Next, while the voters pressed close to the porch rail to watch, the official ceremoniously counted the blank ballots. Then he picked up the varnished wooden ballot box, held it aloft like a magician doing a trick. "Is it empty?" he asked. "Empty, empty," came the chorused reply. "There is no cheating?" "No cheating," chanted the voters, "no cheating." Sharp at 8 a.m., the official called the name of the first voter, a wizened, crippled man of 95. He limped to the palm-leaf voting booth, spread the ballot over a sandbag, hesitated for several minutes, then carefully punched a nail through the symbol of his chosen party.

As the voting dragged on, a blistering sun turned the kampong into a steam bath, but nobody left. Even after the polls closed, the wilted voters waited to watch the counting by kerosene lamp. This was typical of polling places everywhere—intense, inarticulate interest, no disorders of any sort.

Conclusive results were not likely for several days. But at week's end, with about a third of the vote counted, it looked as though President Soekarno's anti-Western Nationalist Party, which generated the revolution against the Dutch and then led the nation into a perilous era of economic chaos and collaboration with the Communists, had retained a major voice in Indonesia's affairs.

The Nationalists were well ahead of the anti-Communist Masjumi Party, which had been favored to win, and the Communists were pressing the Masjumi for second place.


At a post-election diplomatic reception in Djakarta last week, a Western newsman remarked to Nationalist Party Leader Ali Sastroamidjojo: "I reckon you are pleased with the way things have turned out." Retorted the ex-Premier with a smile: "I reckon you're not." That day's returns showed the Nationalists leading in Indonesia's first elections. The Communists, their supporters in power until a new regime took over last August and showed refreshing friendliness to the Western democracies, were running a strong third.

As the first ballots were counted, it looked as though the Nationalists and Communists together were going to capture a majority of Congress' 260 seats and return Indonesia to an antiWestern, Red-tinged course.

But as time passed, returns from outlying islands changed the picture. With about 27 million of an estimated 30 million votes counted at week's end, the totals—all highly unofficial—still put the Nationalists on top with 8,001,750 votes. But the Communists were in fourth place, while the strictly anti-Communist Muslim parties, the Masjumi and the Nahdatul Ulama (Muslim Teachers), had enough between them to suggest a slight majority for Indonesia's anti-Communist parties. Sastroamidjojo still seemed likely to win the premiership, but the anti-Communist bloc had a good chance of playing a role in his Cabinet and his policies.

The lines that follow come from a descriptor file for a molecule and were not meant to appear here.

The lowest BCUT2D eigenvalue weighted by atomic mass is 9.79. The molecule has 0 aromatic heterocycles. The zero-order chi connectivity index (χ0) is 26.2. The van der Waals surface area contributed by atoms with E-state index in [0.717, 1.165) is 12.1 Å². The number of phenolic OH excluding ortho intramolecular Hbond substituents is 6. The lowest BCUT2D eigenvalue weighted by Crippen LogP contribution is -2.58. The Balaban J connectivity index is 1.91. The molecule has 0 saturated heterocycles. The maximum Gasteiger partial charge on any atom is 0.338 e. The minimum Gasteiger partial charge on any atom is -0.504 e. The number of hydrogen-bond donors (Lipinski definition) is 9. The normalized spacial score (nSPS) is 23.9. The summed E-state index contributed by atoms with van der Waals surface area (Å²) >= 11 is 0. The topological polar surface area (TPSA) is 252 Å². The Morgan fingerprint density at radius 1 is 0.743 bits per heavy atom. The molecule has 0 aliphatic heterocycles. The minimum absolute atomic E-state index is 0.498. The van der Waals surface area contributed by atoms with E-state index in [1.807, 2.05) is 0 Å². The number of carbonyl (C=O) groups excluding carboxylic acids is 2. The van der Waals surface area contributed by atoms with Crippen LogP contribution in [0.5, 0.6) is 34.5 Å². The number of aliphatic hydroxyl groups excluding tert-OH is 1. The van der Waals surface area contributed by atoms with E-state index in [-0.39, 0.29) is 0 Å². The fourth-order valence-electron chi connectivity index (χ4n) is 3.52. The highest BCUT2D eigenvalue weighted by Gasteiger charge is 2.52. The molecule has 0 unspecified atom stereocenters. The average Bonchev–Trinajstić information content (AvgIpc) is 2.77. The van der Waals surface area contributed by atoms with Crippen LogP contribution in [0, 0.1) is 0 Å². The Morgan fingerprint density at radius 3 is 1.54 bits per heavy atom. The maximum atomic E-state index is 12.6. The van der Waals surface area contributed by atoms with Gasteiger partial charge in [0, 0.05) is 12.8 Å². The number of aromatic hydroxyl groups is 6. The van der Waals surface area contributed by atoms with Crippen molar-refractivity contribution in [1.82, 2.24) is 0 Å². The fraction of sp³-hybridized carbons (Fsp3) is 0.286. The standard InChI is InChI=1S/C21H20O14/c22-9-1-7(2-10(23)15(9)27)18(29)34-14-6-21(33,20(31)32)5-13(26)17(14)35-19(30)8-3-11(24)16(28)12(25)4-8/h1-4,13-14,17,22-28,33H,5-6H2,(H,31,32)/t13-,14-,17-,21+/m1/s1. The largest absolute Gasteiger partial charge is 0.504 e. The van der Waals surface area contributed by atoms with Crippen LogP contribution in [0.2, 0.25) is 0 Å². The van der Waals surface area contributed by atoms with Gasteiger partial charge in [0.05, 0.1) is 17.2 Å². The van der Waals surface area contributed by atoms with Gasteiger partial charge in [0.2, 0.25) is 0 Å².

After six years of provisional government, the Republic of Indonesia (pop. 80 million) got around to holding a general election last September. Five months later the ballots, from jungle villages and distant islands, were counted. Of the 172 parties contending for the 260 seats in the new Parliament, two finished in a dead heat: the Nationalists and Masjumi Parties, each with 57 seats. In fourth place, with a surprising 39 seats, were the Communists.

A coalition would be necessary, and President Soekarno assigned his old friend and protege, Ali Sastroamidjojo, to form it. Soekarno likes to say that "if the people are green, the government should also be green. If the people are red, the administration should also be red." Until the army broke up his opportunistic regime last July, Sastroamidjojo had handed over nearly a third of the top government posts to Communists or Communist sympathizers. But this time Sastroamidjojo showed no disposition to repeat his mistake. Ignoring the Communists completely, he formed a Cabinet largely drawn from the Nationalists, Masjumi and Muslim Teachers Parties.

Last week, anxious to keep his own position maneuverable, wily President Soekarno intervened four times in an effort to include a Communist or Communist-approved minister in the Cabinet. Each time, he ran into a solid wall of opposition from the Muslim parties. Finally he gave in, approved the Cabinet without change and without Communists. "In the past we've been on one bank of a river characterized by poverty, corruption and political instability," he told the new Cabinet. "Now we have changed our government and are crossing to the other bank, which we hope will mean economic prosperity and political stability."